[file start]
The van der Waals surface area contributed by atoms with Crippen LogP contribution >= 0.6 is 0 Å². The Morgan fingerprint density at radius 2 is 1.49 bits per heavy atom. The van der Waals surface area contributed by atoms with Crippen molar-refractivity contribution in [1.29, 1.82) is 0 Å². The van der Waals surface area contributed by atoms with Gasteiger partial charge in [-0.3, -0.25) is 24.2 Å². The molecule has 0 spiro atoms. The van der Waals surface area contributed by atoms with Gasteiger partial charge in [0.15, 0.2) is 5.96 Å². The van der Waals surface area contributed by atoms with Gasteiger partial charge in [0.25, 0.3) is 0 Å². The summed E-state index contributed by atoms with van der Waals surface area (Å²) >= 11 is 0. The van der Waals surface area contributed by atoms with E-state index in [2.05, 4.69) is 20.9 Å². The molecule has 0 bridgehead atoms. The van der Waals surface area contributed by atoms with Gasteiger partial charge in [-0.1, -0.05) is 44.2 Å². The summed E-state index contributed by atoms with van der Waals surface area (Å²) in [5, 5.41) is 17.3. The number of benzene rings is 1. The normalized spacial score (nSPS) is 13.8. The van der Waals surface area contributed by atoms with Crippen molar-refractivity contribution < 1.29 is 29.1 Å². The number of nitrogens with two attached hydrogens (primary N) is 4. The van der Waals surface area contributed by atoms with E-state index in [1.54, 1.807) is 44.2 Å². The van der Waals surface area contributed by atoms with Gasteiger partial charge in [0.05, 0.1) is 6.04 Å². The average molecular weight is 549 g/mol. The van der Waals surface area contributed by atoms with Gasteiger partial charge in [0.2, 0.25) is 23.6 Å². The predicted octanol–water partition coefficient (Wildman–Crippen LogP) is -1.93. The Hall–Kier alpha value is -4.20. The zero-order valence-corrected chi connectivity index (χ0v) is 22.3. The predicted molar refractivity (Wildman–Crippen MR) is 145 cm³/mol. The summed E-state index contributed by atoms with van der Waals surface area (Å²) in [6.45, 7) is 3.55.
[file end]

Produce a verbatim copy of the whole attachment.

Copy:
The van der Waals surface area contributed by atoms with Crippen LogP contribution >= 0.6 is 0 Å². The Morgan fingerprint density at radius 2 is 1.49 bits per heavy atom. The van der Waals surface area contributed by atoms with Crippen molar-refractivity contribution in [1.29, 1.82) is 0 Å². The van der Waals surface area contributed by atoms with Gasteiger partial charge in [-0.3, -0.25) is 24.2 Å². The molecule has 0 spiro atoms. The van der Waals surface area contributed by atoms with Gasteiger partial charge in [0.15, 0.2) is 5.96 Å². The van der Waals surface area contributed by atoms with Gasteiger partial charge in [0.25, 0.3) is 0 Å². The summed E-state index contributed by atoms with van der Waals surface area (Å²) >= 11 is 0. The van der Waals surface area contributed by atoms with E-state index in [2.05, 4.69) is 20.9 Å². The molecule has 0 bridgehead atoms. The van der Waals surface area contributed by atoms with Gasteiger partial charge in [-0.1, -0.05) is 44.2 Å². The summed E-state index contributed by atoms with van der Waals surface area (Å²) in [5, 5.41) is 17.3. The number of benzene rings is 1. The normalized spacial score (nSPS) is 13.8. The van der Waals surface area contributed by atoms with Crippen molar-refractivity contribution < 1.29 is 29.1 Å². The number of nitrogens with two attached hydrogens (primary N) is 4. The van der Waals surface area contributed by atoms with E-state index in [1.54, 1.807) is 44.2 Å². The van der Waals surface area contributed by atoms with Gasteiger partial charge in [0.05, 0.1) is 6.04 Å². The average molecular weight is 549 g/mol. The van der Waals surface area contributed by atoms with Gasteiger partial charge in [0.2, 0.25) is 23.6 Å². The predicted octanol–water partition coefficient (Wildman–Crippen LogP) is -1.93. The Hall–Kier alpha value is -4.20. The zero-order valence-corrected chi connectivity index (χ0v) is 22.3. The predicted molar refractivity (Wildman–Crippen MR) is 145 cm³/mol. The summed E-state index contributed by atoms with van der Waals surface area (Å²) in [6.45, 7) is 3.55.